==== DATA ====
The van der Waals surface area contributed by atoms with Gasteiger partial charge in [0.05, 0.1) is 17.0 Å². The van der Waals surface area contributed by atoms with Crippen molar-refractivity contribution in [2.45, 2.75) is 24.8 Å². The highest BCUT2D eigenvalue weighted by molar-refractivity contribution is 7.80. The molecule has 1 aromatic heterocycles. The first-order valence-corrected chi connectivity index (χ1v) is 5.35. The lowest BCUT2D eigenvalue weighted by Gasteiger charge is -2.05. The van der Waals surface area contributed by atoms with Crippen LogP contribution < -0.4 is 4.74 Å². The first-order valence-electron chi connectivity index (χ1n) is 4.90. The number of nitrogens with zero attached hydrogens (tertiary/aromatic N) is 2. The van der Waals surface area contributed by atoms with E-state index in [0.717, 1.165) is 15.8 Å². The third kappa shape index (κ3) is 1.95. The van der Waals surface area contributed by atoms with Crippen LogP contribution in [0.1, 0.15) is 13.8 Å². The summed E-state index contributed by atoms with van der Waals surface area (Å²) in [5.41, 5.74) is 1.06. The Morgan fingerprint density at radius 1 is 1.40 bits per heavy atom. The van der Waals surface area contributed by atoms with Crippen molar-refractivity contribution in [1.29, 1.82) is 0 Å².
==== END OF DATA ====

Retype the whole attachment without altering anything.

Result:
The van der Waals surface area contributed by atoms with Gasteiger partial charge in [0.05, 0.1) is 17.0 Å². The van der Waals surface area contributed by atoms with Crippen molar-refractivity contribution in [2.45, 2.75) is 24.8 Å². The highest BCUT2D eigenvalue weighted by molar-refractivity contribution is 7.80. The molecule has 1 aromatic heterocycles. The first-order valence-corrected chi connectivity index (χ1v) is 5.35. The lowest BCUT2D eigenvalue weighted by Gasteiger charge is -2.05. The van der Waals surface area contributed by atoms with Crippen LogP contribution < -0.4 is 4.74 Å². The first-order valence-electron chi connectivity index (χ1n) is 4.90. The number of nitrogens with zero attached hydrogens (tertiary/aromatic N) is 2. The van der Waals surface area contributed by atoms with E-state index in [0.717, 1.165) is 15.8 Å². The third kappa shape index (κ3) is 1.95. The van der Waals surface area contributed by atoms with Crippen LogP contribution in [0.1, 0.15) is 13.8 Å². The summed E-state index contributed by atoms with van der Waals surface area (Å²) in [5.41, 5.74) is 1.06. The Morgan fingerprint density at radius 1 is 1.40 bits per heavy atom. The van der Waals surface area contributed by atoms with Crippen molar-refractivity contribution in [1.29, 1.82) is 0 Å².